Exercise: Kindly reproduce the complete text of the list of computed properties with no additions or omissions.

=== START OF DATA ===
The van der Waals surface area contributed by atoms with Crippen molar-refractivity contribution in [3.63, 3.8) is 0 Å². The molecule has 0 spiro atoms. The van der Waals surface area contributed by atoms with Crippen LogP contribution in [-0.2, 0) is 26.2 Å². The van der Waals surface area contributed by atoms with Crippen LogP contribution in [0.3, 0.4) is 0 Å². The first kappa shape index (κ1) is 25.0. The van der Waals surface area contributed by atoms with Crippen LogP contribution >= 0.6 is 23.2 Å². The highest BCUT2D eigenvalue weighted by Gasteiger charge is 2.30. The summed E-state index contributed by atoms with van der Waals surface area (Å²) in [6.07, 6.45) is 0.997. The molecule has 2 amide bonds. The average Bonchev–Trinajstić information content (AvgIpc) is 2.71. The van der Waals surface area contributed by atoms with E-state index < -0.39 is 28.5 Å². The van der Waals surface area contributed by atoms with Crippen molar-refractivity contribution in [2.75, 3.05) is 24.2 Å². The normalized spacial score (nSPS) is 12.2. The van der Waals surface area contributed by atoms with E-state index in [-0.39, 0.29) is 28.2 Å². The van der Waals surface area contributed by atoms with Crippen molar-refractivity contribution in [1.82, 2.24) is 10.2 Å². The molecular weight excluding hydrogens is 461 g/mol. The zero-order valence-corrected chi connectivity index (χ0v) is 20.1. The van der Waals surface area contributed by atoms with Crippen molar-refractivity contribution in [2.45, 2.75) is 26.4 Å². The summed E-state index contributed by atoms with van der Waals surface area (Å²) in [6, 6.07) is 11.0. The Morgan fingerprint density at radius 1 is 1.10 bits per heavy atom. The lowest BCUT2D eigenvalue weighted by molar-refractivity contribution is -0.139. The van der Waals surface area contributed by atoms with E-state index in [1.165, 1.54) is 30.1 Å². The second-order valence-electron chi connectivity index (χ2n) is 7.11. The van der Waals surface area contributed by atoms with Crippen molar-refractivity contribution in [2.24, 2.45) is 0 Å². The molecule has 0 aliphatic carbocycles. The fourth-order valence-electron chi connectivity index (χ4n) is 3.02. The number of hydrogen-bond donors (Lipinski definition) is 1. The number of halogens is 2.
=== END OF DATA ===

The van der Waals surface area contributed by atoms with Crippen molar-refractivity contribution in [3.63, 3.8) is 0 Å². The molecule has 0 spiro atoms. The van der Waals surface area contributed by atoms with Crippen LogP contribution in [-0.2, 0) is 26.2 Å². The van der Waals surface area contributed by atoms with Crippen LogP contribution in [0.3, 0.4) is 0 Å². The first kappa shape index (κ1) is 25.0. The van der Waals surface area contributed by atoms with Crippen LogP contribution >= 0.6 is 23.2 Å². The highest BCUT2D eigenvalue weighted by Gasteiger charge is 2.30. The summed E-state index contributed by atoms with van der Waals surface area (Å²) in [6.07, 6.45) is 0.997. The molecule has 2 amide bonds. The average Bonchev–Trinajstić information content (AvgIpc) is 2.71. The van der Waals surface area contributed by atoms with E-state index < -0.39 is 28.5 Å². The van der Waals surface area contributed by atoms with Crippen molar-refractivity contribution in [2.75, 3.05) is 24.2 Å². The normalized spacial score (nSPS) is 12.2. The van der Waals surface area contributed by atoms with E-state index in [-0.39, 0.29) is 28.2 Å². The van der Waals surface area contributed by atoms with Crippen molar-refractivity contribution in [1.82, 2.24) is 10.2 Å². The molecular weight excluding hydrogens is 461 g/mol. The zero-order valence-corrected chi connectivity index (χ0v) is 20.1. The van der Waals surface area contributed by atoms with Crippen molar-refractivity contribution in [2.45, 2.75) is 26.4 Å². The summed E-state index contributed by atoms with van der Waals surface area (Å²) in [6, 6.07) is 11.0. The Morgan fingerprint density at radius 1 is 1.10 bits per heavy atom. The lowest BCUT2D eigenvalue weighted by molar-refractivity contribution is -0.139. The van der Waals surface area contributed by atoms with E-state index in [1.165, 1.54) is 30.1 Å². The second-order valence-electron chi connectivity index (χ2n) is 7.11. The van der Waals surface area contributed by atoms with Crippen molar-refractivity contribution in [2.24, 2.45) is 0 Å². The molecule has 0 aliphatic carbocycles. The fourth-order valence-electron chi connectivity index (χ4n) is 3.02. The number of hydrogen-bond donors (Lipinski definition) is 1. The number of halogens is 2.